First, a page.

3 min read
Few genres can compare to crime and mystery when it comes to frantic page turning, with novels that often capture readers from start to finish without so much as a tea break. After all, that's the point of the genre, is it not? To keep you guessing, wondering, and scratching your head until the plot finally unravels, leaving you both surprised and wholly satisfied with the conclusion of the mystery at hand. And, within this genre, there is one character who arguably stands above them all. We are, of course, talking about none other than Arthur Conan Doyle's titan of crime and mystery literature - the great Sherlock Holmes.
With such a staggering and lasting impact, it's hard to imagine a literary world without Sherlock Holmes now. The influence of the character, and Arthur Conan Doyle's works, shaped the mystery genre into what it is today in a timeless fashion. The structures of the stories, the characteristics of Sherlock himself, and the many ways in which the detective stories featuring himself and Dr Watson unravel, merge together to create a still-beloved legacy rivaled only by the likes of Agatha Christie. Many of the staples of this beloved area of literature - staples which may seem common now - would not have been popularized without Doyle and the genius way he wrote them.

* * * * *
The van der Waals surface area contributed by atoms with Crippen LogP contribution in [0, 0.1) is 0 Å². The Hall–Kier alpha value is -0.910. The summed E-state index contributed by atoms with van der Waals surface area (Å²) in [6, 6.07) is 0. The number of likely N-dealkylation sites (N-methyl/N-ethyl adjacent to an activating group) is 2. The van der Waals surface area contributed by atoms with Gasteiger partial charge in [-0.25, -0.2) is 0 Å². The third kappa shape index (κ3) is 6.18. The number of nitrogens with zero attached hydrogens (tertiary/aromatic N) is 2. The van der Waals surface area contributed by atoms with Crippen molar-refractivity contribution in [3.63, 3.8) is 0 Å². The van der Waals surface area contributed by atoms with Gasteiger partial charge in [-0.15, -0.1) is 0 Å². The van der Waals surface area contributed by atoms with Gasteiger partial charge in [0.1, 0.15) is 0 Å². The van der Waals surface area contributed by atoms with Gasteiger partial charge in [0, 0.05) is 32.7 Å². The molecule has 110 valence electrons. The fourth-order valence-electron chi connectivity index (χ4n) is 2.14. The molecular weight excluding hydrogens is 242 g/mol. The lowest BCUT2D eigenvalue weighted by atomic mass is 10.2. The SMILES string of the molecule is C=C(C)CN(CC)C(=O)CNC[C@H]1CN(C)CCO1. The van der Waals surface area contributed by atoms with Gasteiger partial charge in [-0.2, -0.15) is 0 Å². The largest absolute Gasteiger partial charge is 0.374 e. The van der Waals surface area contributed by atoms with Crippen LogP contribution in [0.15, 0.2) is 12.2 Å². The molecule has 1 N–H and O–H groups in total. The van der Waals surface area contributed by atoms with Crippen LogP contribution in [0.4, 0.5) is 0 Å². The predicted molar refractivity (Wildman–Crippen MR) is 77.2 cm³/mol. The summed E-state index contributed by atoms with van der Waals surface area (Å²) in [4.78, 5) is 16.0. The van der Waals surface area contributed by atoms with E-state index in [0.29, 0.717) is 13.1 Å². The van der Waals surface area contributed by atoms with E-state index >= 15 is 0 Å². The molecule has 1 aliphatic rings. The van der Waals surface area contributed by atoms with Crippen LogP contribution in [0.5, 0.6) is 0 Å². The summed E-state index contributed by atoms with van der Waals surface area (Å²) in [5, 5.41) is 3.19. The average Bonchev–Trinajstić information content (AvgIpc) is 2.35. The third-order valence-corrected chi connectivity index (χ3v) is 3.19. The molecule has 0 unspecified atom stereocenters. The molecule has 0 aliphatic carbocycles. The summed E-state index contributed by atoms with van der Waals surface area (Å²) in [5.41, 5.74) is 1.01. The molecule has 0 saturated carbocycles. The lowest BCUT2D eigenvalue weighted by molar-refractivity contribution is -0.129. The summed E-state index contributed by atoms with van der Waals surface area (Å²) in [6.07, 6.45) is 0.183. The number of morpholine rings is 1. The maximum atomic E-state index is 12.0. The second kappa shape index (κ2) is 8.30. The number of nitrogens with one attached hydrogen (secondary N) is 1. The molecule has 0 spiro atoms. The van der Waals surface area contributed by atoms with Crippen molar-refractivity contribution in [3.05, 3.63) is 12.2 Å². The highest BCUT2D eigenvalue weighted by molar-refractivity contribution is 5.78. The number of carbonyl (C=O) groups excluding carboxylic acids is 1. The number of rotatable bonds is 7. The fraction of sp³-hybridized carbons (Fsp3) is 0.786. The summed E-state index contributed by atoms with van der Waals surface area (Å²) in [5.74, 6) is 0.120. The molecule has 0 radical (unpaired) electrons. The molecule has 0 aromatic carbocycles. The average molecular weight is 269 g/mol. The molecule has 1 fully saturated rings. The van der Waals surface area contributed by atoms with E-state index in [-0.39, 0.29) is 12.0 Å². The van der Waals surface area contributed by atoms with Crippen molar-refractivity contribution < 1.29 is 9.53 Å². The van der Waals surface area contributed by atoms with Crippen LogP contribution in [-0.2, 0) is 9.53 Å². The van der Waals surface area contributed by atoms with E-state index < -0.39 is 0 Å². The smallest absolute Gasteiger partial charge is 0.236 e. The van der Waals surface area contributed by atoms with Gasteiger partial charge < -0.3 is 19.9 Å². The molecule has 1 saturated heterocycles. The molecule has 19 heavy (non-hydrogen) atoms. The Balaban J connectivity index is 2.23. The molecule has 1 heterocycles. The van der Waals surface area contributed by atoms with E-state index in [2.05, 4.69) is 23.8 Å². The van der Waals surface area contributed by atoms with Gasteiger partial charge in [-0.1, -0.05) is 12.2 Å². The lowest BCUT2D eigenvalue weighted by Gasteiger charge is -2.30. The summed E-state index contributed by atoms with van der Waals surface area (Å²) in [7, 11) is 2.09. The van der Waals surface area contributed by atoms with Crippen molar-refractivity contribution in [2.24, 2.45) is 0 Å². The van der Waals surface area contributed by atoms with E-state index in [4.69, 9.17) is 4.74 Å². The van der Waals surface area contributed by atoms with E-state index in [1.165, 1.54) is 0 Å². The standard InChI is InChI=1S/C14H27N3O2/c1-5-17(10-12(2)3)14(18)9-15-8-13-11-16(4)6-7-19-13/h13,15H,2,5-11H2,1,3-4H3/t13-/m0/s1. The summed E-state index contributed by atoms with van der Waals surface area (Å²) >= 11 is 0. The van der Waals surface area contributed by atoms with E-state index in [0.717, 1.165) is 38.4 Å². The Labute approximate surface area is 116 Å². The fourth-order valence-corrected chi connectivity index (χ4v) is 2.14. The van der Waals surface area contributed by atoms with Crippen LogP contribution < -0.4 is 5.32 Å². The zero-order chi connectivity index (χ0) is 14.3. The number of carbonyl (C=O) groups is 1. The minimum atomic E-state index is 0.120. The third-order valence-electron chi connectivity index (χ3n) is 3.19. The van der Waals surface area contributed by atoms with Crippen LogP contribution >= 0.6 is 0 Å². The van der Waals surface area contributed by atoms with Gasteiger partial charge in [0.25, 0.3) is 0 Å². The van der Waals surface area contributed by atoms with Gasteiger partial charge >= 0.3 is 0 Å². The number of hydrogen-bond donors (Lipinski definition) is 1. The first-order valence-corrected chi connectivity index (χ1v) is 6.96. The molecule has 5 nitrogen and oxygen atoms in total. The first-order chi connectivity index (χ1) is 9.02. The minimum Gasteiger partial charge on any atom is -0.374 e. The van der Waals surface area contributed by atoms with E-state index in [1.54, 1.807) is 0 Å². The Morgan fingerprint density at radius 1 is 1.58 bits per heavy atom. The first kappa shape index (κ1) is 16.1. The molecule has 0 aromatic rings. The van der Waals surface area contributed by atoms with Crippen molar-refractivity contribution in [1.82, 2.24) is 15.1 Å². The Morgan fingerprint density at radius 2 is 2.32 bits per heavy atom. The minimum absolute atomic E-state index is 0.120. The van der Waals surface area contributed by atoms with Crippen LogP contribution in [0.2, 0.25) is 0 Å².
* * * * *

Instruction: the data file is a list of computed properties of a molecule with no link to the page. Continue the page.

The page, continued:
It almost goes without saying that the most influential aspect of Doyle's Sherlock Holmes stories is the titular character himself. The traits that make Sherlock Holmes exactly who and what he is continue to be the expected, go-to traits of personal detectives across not only literature but all other forms of entertainment. Witty, sharp-minded, observant, humorous, creative, and so skilled at his profession that it almost comes across as inhuman, Sherlock doesn't only capture the reader through being a capable character but for being one we all like to see a bit of ourselves in. This is something that is not exclusive to crime and mystery, but is effective in all manners of storytelling. By penning Holmes as a protagonist with traits we all aspire to have ourselves, the reader is grabbed by said protagonist just as much as (if not more than) the plot. When Holmes created a character that is both exceptionally skilled but also of a creative mind, hard-working but also eccentric and often comedic, he created a character that is both human and extraordinary - and that's where the magic of these detective tales truly stems from.
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